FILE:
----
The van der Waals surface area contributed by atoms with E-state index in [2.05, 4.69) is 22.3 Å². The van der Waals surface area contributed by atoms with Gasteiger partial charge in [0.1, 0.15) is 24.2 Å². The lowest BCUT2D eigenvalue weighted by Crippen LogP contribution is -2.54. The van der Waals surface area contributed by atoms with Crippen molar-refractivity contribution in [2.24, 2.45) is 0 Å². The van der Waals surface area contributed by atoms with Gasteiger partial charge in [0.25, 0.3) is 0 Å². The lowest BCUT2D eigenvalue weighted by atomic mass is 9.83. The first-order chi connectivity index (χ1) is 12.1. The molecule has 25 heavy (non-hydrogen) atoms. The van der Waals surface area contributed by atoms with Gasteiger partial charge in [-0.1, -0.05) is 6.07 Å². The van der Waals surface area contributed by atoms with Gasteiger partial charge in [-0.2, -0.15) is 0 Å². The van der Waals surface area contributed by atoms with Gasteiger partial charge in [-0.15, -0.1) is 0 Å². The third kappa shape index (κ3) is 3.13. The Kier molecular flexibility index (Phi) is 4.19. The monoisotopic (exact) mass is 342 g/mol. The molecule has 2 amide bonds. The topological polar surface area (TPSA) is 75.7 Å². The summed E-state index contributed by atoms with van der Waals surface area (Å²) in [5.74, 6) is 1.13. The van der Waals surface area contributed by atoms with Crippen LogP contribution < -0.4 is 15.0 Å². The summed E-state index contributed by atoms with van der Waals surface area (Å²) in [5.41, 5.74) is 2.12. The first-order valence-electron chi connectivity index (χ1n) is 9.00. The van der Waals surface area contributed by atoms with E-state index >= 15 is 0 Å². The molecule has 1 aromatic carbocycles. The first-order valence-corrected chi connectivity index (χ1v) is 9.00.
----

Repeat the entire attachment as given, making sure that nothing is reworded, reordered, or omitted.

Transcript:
The van der Waals surface area contributed by atoms with E-state index in [2.05, 4.69) is 22.3 Å². The van der Waals surface area contributed by atoms with Gasteiger partial charge in [0.1, 0.15) is 24.2 Å². The lowest BCUT2D eigenvalue weighted by Crippen LogP contribution is -2.54. The van der Waals surface area contributed by atoms with Crippen molar-refractivity contribution in [2.24, 2.45) is 0 Å². The van der Waals surface area contributed by atoms with Gasteiger partial charge in [0.25, 0.3) is 0 Å². The lowest BCUT2D eigenvalue weighted by atomic mass is 9.83. The first-order chi connectivity index (χ1) is 12.1. The molecule has 25 heavy (non-hydrogen) atoms. The van der Waals surface area contributed by atoms with Gasteiger partial charge in [-0.1, -0.05) is 6.07 Å². The van der Waals surface area contributed by atoms with Gasteiger partial charge in [-0.2, -0.15) is 0 Å². The van der Waals surface area contributed by atoms with Gasteiger partial charge in [-0.15, -0.1) is 0 Å². The third kappa shape index (κ3) is 3.13. The Kier molecular flexibility index (Phi) is 4.19. The monoisotopic (exact) mass is 342 g/mol. The molecule has 2 amide bonds. The topological polar surface area (TPSA) is 75.7 Å². The summed E-state index contributed by atoms with van der Waals surface area (Å²) in [5.74, 6) is 1.13. The van der Waals surface area contributed by atoms with Crippen LogP contribution < -0.4 is 15.0 Å². The summed E-state index contributed by atoms with van der Waals surface area (Å²) in [5.41, 5.74) is 2.12. The first-order valence-electron chi connectivity index (χ1n) is 9.00. The van der Waals surface area contributed by atoms with E-state index >= 15 is 0 Å². The molecule has 1 aromatic carbocycles. The first-order valence-corrected chi connectivity index (χ1v) is 9.00.